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Coronavirus Update: Now that a COVID-19 shot is fully approved, employer mandates are rolling in. But will vaccination rates in the U.S. go up?

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The long-awaited (and for some, much-debated) approval of BioNTech and Pfizer’s COVID-19 vaccine is here, and the employer mandates are already rolling in.

The Pentagon said service members are required to get a shot; CVS Health Corp.
CVS,
-0.83%

is mandating vaccination for clinical workers (like pharmacists) and its corporate employees; Chevron Corp.
CVX,
+1.01%

is requiring immunization among a mix of both onshore and offshore employees; and teachers and staff members in New York City schools are required to get their first shot by Sept. 27. 

(You can check out MarketWatch’s running tally of employers requiring COVID-19 vaccination.) 

“The moment you’ve been waiting for is here,” President Joe Biden said Monday during a speech in which he appealed to the unvaccinated to get a shot and employers to begin requiring vaccinations.

Many companies and government agencies decided to move forward with vaccination mandates after the Justice Department said in July that employers can require vaccines even though the vaccines were only available via emergency-use authorization at that time.

But the real question for many is whether full approval will actually improve COVID-19 immunization rates. So far, only BioNTech SE
BNTX,
-4.53%

and Pfizer Inc.’s
PFE,
-2.54%

vaccine has been fully approved by the Food and Drug Administration, while the vaccines developed by Moderna Inc.
MRNA,
-3.37%

and Johnson & Johnson
JNJ,
-0.55%

are under emergency authorization.

If it does, will that be because employers are more comfortable issuing mandates now that there’s full approval? Or will rates increase because the wait-and-see crowd now feel more confident in the safety and effectiveness of an approved vaccine?

In the most recent assessment of vaccine attitudes conducted by the Kaiser Family Foundation, 10% of Americans who are not vaccinated say they want to “wait and see,” 3% say they will not get a shot until they are required to, and 14% say they will “definitely not” get a vaccine.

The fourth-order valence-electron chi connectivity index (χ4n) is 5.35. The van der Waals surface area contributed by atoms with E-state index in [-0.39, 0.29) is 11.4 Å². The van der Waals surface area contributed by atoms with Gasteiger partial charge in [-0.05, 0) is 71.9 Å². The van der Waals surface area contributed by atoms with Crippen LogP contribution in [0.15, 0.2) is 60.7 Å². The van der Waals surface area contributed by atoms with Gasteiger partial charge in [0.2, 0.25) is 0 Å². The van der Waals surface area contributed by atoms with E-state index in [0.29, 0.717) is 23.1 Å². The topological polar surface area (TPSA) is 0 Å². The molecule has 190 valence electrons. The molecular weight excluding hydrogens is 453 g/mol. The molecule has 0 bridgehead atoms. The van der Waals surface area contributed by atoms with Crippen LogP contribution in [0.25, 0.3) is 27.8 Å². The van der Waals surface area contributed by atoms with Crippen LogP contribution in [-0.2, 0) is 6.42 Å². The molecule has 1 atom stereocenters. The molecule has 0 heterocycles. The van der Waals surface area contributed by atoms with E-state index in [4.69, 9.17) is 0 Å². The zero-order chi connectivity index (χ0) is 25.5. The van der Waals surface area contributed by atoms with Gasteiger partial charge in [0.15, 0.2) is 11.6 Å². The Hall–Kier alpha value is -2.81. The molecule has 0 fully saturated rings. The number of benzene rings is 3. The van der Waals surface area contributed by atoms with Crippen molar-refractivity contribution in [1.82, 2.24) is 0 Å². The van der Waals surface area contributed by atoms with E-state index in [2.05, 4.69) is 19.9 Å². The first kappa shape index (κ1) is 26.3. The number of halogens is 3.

Liz Hamel, the KFF’s director of public opinion and survey research, in June told MarketWatch that a small subset of the unvaccinated are worried about the limitations of emergency authorization. “We hear people say, it’s just experimental at this point. It’s not approved yet,” she said then.

On Tuesday, Dr. Anthony Fauci, President Biden’s chief medical officer, said on NBC’s “Today” that “there will now be much more enthusiasm in mandating vaccine” by companies, which he believes “will contribute to the number of people vaccinated.”

Here’s what the numbers say (and why experts are saying delta is peaking in the South)

The seven-day moving average is 124,383 cases per day and 691 deaths per day in the U.S., as of Aug. 22, according to the latest data from the Centers for Disease Control and Prevention. 

Some experts say the virus has peaked or is peaking in the South. “It’s pretty clear right now the South has peaked,” Scott Gottlieb, former FDA commissioner and Pfizer board member, told CNBC this week

“The percent increases in cases and hospitalizations are declining each week, indicating progression towards a nationwide peak,” Raymond James analyst Chris Meekins wrote Tuesday in a note to investors. “The number of breakthrough infections and individuals getting infected again is likely higher than initially foreseen.”

About 171.0 million people in the U.S., or 51.5% of the total population (including those too young for eligibility), are fully vaccinated, as of Aug. 23; of those who qualify for vaccination, 201.5 million, or 71.1%, of those who qualify for vaccination, have received at least one shot, and 60.3%, or 170.9 million, are fully vaccinated. 

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